Pannierman Way

The exposed section of the Kirby Bank Trod (known locally as The Pannierman Way) is part of a long distance route. It has been characterised as being a “Long Trod”, requiring “considerable resource and supra-parochial organisation” to build it; its construction representing “an economic venture of some significance.” 

The section is 403 metres long.

It rests on a man-made, raised embankment. It is paved with locally distinctive sandstone flags, sourced from nearby quarries. There are five waymarkers (two being double) and route-marking hawthorn trees. It has also sets of smaller parallel stones (purpose unknown) and the Peddar Stone – a large flat stone slab, characteristic of a Trod. Continuous use of the Trod has worn a regular groove in the stone. The exposed section is well–preserved. There are sledway courses that connect with the flagged route. The Trod was constructed for the use of packhorse trains, up to forty horses in number. The Kirby Bank Trod is the only footpath to the north out of  Bilsdale, connecting with routes that lead to the River Tees and on to Durham. It is significant that the section of the busy A172 north out of Stokesley is still known as “Pannierman Lane”.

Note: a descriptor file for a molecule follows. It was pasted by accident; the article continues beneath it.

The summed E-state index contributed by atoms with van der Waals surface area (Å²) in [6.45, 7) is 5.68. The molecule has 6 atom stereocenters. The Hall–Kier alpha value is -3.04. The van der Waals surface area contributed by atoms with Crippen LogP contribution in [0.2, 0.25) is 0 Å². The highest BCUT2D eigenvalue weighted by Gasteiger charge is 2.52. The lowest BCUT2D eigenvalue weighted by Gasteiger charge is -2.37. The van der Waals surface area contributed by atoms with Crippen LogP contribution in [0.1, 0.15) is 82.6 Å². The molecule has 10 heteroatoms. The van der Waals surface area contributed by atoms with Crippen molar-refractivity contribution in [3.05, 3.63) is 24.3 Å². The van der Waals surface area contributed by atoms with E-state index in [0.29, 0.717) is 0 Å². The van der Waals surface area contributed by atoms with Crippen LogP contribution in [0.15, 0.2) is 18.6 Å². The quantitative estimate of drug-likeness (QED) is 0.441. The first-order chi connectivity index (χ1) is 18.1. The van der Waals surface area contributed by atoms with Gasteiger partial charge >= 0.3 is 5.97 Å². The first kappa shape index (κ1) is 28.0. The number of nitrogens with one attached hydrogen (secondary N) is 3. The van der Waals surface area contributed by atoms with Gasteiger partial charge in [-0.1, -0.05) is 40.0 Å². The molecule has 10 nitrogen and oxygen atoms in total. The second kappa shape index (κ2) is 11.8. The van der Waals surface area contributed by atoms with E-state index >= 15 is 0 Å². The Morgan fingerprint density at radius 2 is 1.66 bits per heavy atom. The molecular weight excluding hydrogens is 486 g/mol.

The Kirby Trod is unique in two ways. Firstly, the “Long Trod” lies entirely on rights of way. Secondly, and most significantly, with its clearly observed commercial and industrial context it illustrates important aspects of England’s social and economic development. In consequence of that it is of special interest, nationally. The local history group has succeeded in its application to have The Trod listed and has committed itself to an annual maintenance day. For details of the listing, click here. The exposed section – the subject of the application – has remained unchanged for centuries.. One motive for listing this sandstone Trod is that it represents a particular historical type of thoroughfare which is unique to the northern end of the North York Moors. It has been estimated that there has already been an 80 percent loss of the Trods over the past century.  We wish to prevent any further loss.

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